Alaska moose poacher sentenced to jail. Michael Cohen sentenced to 3 years in prison. Vatican’s cardinal sexually abused choir boys [r/news, Episode #11]

#1

Confederate plaque removed from West Virginia courthouse

A plaque honoring Confederate soldiers has been removed from a West Virginia courthouse.

The Journal reports the Jefferson County Commission voted 3-2 last week to remove the plaque and it has been taken down.

Officials have been discussing the plaque’s future since a letter requesting its removal was sent to county officials last year.

Immediately following violent protests at a white supremacist rally in Charlottesville, Virginia, which had been organized in part to protest the planned removal of a statue of Confederate Gen. Robert E. Lee.

Some residents with a family who fought on the Confederate side of the Civil War argued that the plaque should remain.

Commissioner Jane Tabb said she voted for the removal to be sensitive to the African-American community.

Officials said it’s unclear whether the plaque will be relocated.

#2

Alaska moose poacher fined $100,000, sentenced to jail

An Alaska man who poached three moose and left most of the meat to rot has been sentenced to nine months in jail and fined more than $100,000.

Hunting regulations near the Kenai Peninsula community require moose to have antlers measuring 50-inches (127-centimeters) wide to be harvested. None of the three moose had the required spread, said Aaron Peterson, an assistant attorney general who prosecuted the case.

Alaska officials take seriously the harvesting of moose and salvaging of meat, Alaska Department of Fish and Game spokesman Ken Marsh said.

Counts were fined $97,650 and ordered to pay $3,000 in restitution. He forfeited his rifle and an all-terrain vehicle and was sentenced to 270 days in jail.

“If you do the right thing in the field, this kind of thing doesn’t happen. But if you poach and leave moose, these are the appropriate sanctions, in the state’s view,” Peterson said.

#3

Michael Cohen sentenced to 3 years in prison

Former Trump attorney Michael Cohen was sentenced Wednesday to three years in federal prison, followed by three years of supervised release, during a sentencing hearing in federal court in Manhattan in which Cohen claimed he acted out of “blind loyalty” to President Trump. The judge declared he will serve time for a “smorgasbord” of fraudulent crimes.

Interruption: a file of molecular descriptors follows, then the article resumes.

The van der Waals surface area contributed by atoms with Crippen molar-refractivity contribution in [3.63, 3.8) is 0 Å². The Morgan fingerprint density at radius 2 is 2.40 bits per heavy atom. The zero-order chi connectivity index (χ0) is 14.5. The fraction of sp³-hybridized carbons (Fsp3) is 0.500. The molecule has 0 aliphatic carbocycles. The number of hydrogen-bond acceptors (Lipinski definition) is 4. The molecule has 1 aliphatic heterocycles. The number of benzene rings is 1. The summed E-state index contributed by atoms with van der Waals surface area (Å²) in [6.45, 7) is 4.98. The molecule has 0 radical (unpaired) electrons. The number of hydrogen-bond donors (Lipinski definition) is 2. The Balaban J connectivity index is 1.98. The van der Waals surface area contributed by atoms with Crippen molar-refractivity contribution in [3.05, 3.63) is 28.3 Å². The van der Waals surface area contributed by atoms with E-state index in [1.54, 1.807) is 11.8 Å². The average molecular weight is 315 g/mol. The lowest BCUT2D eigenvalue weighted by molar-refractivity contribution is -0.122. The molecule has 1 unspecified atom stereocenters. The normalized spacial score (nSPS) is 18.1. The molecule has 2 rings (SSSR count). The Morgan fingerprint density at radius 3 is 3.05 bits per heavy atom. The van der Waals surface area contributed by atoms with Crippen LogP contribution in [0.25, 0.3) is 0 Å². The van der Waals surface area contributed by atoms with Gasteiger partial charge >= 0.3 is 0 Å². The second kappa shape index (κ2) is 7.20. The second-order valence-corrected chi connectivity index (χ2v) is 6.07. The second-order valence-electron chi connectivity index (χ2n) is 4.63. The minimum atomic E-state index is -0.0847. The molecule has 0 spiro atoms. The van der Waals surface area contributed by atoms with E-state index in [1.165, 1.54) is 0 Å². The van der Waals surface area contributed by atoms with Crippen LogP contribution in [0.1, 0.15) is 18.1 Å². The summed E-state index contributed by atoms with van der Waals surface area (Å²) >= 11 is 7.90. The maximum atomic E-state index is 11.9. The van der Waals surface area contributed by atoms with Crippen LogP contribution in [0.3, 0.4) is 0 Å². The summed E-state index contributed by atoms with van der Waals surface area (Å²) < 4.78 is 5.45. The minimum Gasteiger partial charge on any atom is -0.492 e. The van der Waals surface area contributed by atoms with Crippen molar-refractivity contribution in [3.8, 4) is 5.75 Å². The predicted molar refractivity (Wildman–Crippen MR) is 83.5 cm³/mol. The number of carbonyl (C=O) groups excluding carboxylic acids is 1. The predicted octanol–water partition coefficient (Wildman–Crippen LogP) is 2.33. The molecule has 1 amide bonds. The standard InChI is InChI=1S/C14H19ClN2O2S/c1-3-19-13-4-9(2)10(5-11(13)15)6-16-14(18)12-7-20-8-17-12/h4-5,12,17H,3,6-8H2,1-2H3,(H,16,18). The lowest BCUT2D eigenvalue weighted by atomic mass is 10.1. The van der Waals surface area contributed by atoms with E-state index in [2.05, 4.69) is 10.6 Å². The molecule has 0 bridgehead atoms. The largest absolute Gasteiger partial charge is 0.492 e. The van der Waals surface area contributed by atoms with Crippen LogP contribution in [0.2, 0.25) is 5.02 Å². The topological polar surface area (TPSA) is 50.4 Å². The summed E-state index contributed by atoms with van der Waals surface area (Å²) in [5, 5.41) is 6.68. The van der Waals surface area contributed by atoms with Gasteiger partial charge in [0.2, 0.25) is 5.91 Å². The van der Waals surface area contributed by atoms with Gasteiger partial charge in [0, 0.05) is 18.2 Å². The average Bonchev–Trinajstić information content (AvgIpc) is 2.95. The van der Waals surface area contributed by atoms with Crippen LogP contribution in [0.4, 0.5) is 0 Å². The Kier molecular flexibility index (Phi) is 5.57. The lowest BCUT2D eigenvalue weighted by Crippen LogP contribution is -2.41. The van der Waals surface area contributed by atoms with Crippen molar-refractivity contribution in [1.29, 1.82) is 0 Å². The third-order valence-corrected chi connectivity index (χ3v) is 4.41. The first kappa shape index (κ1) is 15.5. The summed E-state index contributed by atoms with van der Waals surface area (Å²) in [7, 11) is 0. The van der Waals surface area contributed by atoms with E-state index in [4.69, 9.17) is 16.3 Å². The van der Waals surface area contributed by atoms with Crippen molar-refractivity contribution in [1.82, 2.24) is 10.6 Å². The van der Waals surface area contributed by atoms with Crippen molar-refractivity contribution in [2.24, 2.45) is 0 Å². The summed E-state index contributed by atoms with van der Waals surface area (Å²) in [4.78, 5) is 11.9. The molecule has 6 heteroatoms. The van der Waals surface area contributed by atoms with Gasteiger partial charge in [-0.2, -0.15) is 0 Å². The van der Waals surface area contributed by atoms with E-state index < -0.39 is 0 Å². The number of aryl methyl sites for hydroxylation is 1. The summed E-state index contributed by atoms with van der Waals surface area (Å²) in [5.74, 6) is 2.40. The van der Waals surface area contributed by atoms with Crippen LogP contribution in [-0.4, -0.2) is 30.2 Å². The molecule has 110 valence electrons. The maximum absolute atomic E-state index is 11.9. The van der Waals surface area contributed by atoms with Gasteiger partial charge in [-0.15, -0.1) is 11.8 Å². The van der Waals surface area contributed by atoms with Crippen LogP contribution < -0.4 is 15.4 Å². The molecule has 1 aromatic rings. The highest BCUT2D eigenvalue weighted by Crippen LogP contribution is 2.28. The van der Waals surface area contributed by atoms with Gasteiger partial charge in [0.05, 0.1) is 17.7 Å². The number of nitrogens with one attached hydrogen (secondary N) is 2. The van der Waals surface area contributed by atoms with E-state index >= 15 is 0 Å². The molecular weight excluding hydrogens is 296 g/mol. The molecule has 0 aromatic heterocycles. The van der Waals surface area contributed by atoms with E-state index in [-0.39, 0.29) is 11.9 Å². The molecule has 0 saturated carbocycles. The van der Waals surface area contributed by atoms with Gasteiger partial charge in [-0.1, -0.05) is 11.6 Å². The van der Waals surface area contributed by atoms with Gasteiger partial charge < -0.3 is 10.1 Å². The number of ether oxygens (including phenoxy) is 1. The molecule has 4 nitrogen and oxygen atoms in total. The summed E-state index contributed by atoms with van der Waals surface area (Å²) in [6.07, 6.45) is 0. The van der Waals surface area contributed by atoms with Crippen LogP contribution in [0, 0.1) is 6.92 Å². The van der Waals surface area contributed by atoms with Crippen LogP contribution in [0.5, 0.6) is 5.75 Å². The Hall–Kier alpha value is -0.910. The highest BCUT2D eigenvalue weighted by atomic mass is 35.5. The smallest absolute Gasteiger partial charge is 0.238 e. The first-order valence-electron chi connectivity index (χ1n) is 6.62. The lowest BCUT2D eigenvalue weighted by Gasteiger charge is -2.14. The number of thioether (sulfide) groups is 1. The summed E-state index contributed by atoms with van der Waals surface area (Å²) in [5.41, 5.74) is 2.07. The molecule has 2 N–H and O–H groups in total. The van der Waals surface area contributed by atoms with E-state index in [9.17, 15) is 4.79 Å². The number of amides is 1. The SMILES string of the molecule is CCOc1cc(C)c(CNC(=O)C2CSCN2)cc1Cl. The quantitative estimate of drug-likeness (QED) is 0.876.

That sentencing stemmed from Cohen pleading guilty to campaign finance violations related to payments to women alleging affairs with Mr. Trump. Cohen will serve his term concurrently with a two-month sentenced imposed for lying to Congress over a proposed Trump Tower Moscow project, a charge brought by special counsel Robert Mueller. The court is fining him $50,000 each for the separate cases.

Cohen attorney Lanny Davis said in a statement that Cohen “continues to tell the truth about Donald Trump’s misconduct” — and looks forward to sharing more publicly.

The president doesn’t appear inclined to give Cohen a pardon, although he hasn’t ruled out the possibility of doing so for his former campaign chairman, Paul Manafort. Manafort has pleaded guilty to fraud counts related to his business transactions, but Mr. Trump has praised him.

#4

Employees at Amazon’s New NYC Warehouse Launch Unionization Push

A committee of employees at Amazon’s recently opened Staten Island fulfillment center is going public with a unionization campaign, a fresh challenge to the e-commerce giant in a city where it plans to build a major new campus.

Now workers in another borough are saying the company treats them like robots and should be focused on improving conditions there rather than raking in tax breaks to build a new headquarters.

The union they’re working with sees the up to $3 billion in incentives offered to bring an Amazon office campus to Long Island City as leverage to prevent the company from retaliating against them for organizing.

Amazon spokeswoman Rachael Lighty said in an email that the company “follows all state employment laws,” including restricting employees’ hours to 60 at most per week. She said that during the extra-busy “peak” season, many employees welcome the opportunity to work extra hours at the overtime rate, which at the Staten Island facility is $26.25 to $34.50 an hour.

Amazon said incentives offered by the company “are part of our company culture, and we want to make sure Peak is a fun time of year for associates who are working hard to fulfill customer orders.”

#5

Vatican’s Third-Most Powerful Official Cardinal George Pell Convicted on All Charges He Sexually Abused Choir Boys in the 1990s

A unanimous jury returned its verdict for Cardinal George Pell on Tuesday (Australian time) after more than three days of deliberations, the sources said, in a trial conducted under a gag order by the judge that prevented any details of the trial being made public.

A court in Victoria heard in March that Pell, who has denied all of the allegations, would stay in the pool after swimming laps and play with children.

While details from nearly all trials in the U.S. can be made public, Australia’s judicial system is more favorable to defendants where the use of “suppression orders” has increased in recent years, according to The Australian. The gag orders are used for a range of reasons to prevent reporting that could prejudice a case and to restrict details heard in open court being made public.